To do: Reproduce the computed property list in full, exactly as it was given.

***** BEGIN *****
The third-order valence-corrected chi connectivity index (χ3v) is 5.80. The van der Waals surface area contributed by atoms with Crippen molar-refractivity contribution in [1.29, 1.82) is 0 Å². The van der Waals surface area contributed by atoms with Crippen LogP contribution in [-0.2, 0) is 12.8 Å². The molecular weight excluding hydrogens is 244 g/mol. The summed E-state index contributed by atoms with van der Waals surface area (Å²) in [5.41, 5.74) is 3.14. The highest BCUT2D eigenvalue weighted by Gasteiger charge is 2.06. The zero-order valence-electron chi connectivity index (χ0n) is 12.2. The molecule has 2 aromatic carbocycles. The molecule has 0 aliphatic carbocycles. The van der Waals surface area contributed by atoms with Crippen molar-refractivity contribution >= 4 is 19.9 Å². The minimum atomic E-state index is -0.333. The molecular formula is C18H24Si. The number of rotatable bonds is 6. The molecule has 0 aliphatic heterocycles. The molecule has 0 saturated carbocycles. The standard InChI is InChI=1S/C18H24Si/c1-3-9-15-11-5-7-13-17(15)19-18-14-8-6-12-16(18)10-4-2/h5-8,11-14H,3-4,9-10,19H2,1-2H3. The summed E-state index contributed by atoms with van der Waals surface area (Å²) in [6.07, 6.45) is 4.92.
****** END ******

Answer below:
The third-order valence-corrected chi connectivity index (χ3v) is 5.80. The van der Waals surface area contributed by atoms with Crippen molar-refractivity contribution in [1.29, 1.82) is 0 Å². The van der Waals surface area contributed by atoms with Crippen LogP contribution in [-0.2, 0) is 12.8 Å². The molecular weight excluding hydrogens is 244 g/mol. The summed E-state index contributed by atoms with van der Waals surface area (Å²) in [5.41, 5.74) is 3.14. The highest BCUT2D eigenvalue weighted by Gasteiger charge is 2.06. The zero-order valence-electron chi connectivity index (χ0n) is 12.2. The molecule has 2 aromatic carbocycles. The molecule has 0 aliphatic carbocycles. The van der Waals surface area contributed by atoms with Crippen molar-refractivity contribution >= 4 is 19.9 Å². The minimum atomic E-state index is -0.333. The molecular formula is C18H24Si. The number of rotatable bonds is 6. The molecule has 0 aliphatic heterocycles. The molecule has 0 saturated carbocycles. The standard InChI is InChI=1S/C18H24Si/c1-3-9-15-11-5-7-13-17(15)19-18-14-8-6-12-16(18)10-4-2/h5-8,11-14H,3-4,9-10,19H2,1-2H3. The summed E-state index contributed by atoms with van der Waals surface area (Å²) in [6.07, 6.45) is 4.92.